Controller 114 includes the digital circuitry within communication device 104. Controller 114 is comprised of circuitry which operates synchronously with master clock signals output by the frequency spreading circuit 134.

The frequency spreading circuit 134 includes an input buffer 202 (FIG. 2), a summer 206, a switch circuit 208, and an output buffer 210. The input buffer 202 isolates the reference signal, or clock signal, input to synthesizer circuit 130, creating a buffered clock signal input to summer 206. The signal from input buffer 202 is illustrated connected to summer 206 through a resistor 204 which sets the level of the buffered clock signal input to the summer. A wire alone, a filter, or the like, can be used instead of the resistor.

The switch circuit 208 receives a frequency spreading signal from the synthesizer circuit 130 and a bias signal from controller 114. The bias signal turns switch circuit 208 "ON" and "OFF". When the switch circuit is ON, the frequency spreading signal is input to the summer 206 and summed with the buffered clock signal, the resultant signal passed to the output buffer 210. When switch circuit 208 is OFF, the buffered clock signal alone is passed into the output buffer 210. The output buffer 210 can be implemented using a comparator, a limit circuit, a logic inverter with its input DC biased at half its logic threshold (e.g., 2.5 volts for a 5 volt inverter), or the like.

When switch circuit 208 is ON, the output buffer 210 receives the summation signal and outputs a signal having phase modulation resulting from the addition of the frequency spreading signal added to the buffered clock signal. In this manner, the buffered clock signal is modulated by the frequency spreading signal to produce a modulated clock signal. When the switch circuit 208 is OFF, the output buffer 210 will not output a substantially modulated signal as the frequency spreading signal will not alter the buffered clock signal. The buffered clock signal is thus passed through the frequency spreading circuit without being modulated when the switch circuit 208 is OFF.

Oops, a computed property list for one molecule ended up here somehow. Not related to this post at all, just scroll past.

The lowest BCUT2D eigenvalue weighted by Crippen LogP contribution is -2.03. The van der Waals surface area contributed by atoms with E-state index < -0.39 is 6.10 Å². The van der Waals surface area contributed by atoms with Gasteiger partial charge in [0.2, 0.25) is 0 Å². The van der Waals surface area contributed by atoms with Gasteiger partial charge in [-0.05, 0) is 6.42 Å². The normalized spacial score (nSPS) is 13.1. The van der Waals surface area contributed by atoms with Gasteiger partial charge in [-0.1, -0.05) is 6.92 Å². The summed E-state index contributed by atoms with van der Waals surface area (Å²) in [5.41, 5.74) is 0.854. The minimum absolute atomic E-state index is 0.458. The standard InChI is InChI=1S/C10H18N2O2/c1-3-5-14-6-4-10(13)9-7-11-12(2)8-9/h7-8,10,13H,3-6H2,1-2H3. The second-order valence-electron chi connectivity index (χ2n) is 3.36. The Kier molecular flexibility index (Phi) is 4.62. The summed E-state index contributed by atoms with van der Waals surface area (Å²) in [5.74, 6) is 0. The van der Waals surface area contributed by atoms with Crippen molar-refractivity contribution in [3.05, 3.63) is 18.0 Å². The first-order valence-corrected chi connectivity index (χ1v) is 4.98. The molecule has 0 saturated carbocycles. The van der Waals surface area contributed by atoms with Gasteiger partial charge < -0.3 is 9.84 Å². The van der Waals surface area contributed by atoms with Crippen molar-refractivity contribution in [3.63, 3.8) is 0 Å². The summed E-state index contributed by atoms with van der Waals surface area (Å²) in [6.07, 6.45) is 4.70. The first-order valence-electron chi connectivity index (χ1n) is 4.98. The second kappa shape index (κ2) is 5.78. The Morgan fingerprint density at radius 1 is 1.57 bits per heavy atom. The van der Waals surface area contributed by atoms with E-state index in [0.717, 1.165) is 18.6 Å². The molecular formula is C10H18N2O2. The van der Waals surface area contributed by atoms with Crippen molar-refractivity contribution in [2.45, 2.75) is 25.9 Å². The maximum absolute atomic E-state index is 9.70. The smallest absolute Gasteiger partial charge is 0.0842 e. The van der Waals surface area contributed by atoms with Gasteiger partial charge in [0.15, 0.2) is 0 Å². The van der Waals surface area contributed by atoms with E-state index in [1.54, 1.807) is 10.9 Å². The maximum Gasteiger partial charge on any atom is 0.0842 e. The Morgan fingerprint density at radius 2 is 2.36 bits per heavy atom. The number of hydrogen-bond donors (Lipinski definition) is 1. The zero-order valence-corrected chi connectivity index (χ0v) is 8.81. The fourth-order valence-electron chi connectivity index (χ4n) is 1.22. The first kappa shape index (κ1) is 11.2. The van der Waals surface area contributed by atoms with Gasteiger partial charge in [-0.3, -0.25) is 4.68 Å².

The level of the bias signal also adjusts the modulation index by changing the amplitude of the modulation signal. The switch circuit can be implemented using any suitable switch such as a relay, a field effect transistor (FET), an npn (negative-positive-negative) bipolar transistor, a pnp (positive-negative-positive) bipolar transistor, an optical switch including a light emitting diode (LED) and photosensitive element, or the like.

An embodiment of the frequency spreading circuit 134 and synthesizer circuit 130 for a radiotelephone is illustrated in FIG. 3. The reference oscillator 132 is provided by an oscillator circuit 302 coupled to a crystal 304. The oscillator circuit 302 regulates the reference oscillator output such that the local reference signal, or clock signal, at junction 305 has a fixed predetermined frequency. The reference signal is input to a divider 350, a phase lock loop 352, and a phase lock loop 353, in synthesizer circuit 130. The divider 350 produces the frequency spreading signal input to the frequency spreading circuit 134 at input 312. The phase lock loop 352 generates the oscillating signal input to mixer 126. The phase lock loop 353 generates the channel select signal input to mixer 122.

The phase lock loop 353 includes a programmable divider 356 responsive to a channel signal from digital circuitry 342 to output a divided down signal according to the channel to be selected. A phase detector 360 compares the phase of the programmable divider to the reference signal from reference oscillator 132. The phase detector compares these signals and outputs a signal indicating the difference. The loop filter 358 filters this signal to produce a control signal for an oscillator 354. The oscillator frequency is set by the control input thereto from the filter 358. This signal is fed back to the programmable divider. The phase lock loop 353 will adjust the frequency of the controlled oscillator until the phase difference detected by the phase detector 360 is substantially zero. The phase lock loop 352 is similar to phase lock loop 353, except that phase lock loop 352 does not include a programmable divider receiving the channel signal.